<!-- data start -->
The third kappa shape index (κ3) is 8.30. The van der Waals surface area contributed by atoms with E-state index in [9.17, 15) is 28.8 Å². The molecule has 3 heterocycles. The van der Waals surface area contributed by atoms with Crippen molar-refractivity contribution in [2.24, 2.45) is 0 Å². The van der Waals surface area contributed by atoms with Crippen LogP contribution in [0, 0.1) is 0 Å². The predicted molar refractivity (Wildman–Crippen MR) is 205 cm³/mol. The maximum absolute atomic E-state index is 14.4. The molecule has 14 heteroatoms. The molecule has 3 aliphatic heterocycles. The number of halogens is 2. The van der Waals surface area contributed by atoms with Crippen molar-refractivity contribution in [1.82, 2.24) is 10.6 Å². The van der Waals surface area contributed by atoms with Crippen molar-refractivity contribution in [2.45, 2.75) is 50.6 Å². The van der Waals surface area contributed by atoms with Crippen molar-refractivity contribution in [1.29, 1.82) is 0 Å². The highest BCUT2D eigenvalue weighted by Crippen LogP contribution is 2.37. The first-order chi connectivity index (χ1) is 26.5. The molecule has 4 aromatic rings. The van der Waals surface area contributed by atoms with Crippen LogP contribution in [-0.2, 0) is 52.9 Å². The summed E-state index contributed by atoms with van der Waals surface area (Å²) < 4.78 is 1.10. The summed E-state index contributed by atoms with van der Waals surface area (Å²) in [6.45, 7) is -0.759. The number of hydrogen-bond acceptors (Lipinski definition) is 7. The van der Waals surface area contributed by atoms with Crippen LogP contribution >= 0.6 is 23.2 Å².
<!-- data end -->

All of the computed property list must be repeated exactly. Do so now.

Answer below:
The third kappa shape index (κ3) is 8.30. The van der Waals surface area contributed by atoms with E-state index in [9.17, 15) is 28.8 Å². The molecule has 3 heterocycles. The van der Waals surface area contributed by atoms with Crippen molar-refractivity contribution in [2.24, 2.45) is 0 Å². The van der Waals surface area contributed by atoms with Crippen LogP contribution in [0, 0.1) is 0 Å². The predicted molar refractivity (Wildman–Crippen MR) is 205 cm³/mol. The maximum absolute atomic E-state index is 14.4. The molecule has 14 heteroatoms. The molecule has 3 aliphatic heterocycles. The number of halogens is 2. The van der Waals surface area contributed by atoms with Crippen molar-refractivity contribution in [1.82, 2.24) is 10.6 Å². The van der Waals surface area contributed by atoms with Crippen molar-refractivity contribution in [2.45, 2.75) is 50.6 Å². The van der Waals surface area contributed by atoms with Crippen molar-refractivity contribution in [1.29, 1.82) is 0 Å². The highest BCUT2D eigenvalue weighted by Crippen LogP contribution is 2.37. The first-order chi connectivity index (χ1) is 26.5. The molecule has 4 aromatic rings. The van der Waals surface area contributed by atoms with Crippen LogP contribution in [-0.2, 0) is 52.9 Å². The summed E-state index contributed by atoms with van der Waals surface area (Å²) < 4.78 is 1.10. The summed E-state index contributed by atoms with van der Waals surface area (Å²) in [6.45, 7) is -0.759. The number of hydrogen-bond acceptors (Lipinski definition) is 7. The van der Waals surface area contributed by atoms with Crippen LogP contribution >= 0.6 is 23.2 Å².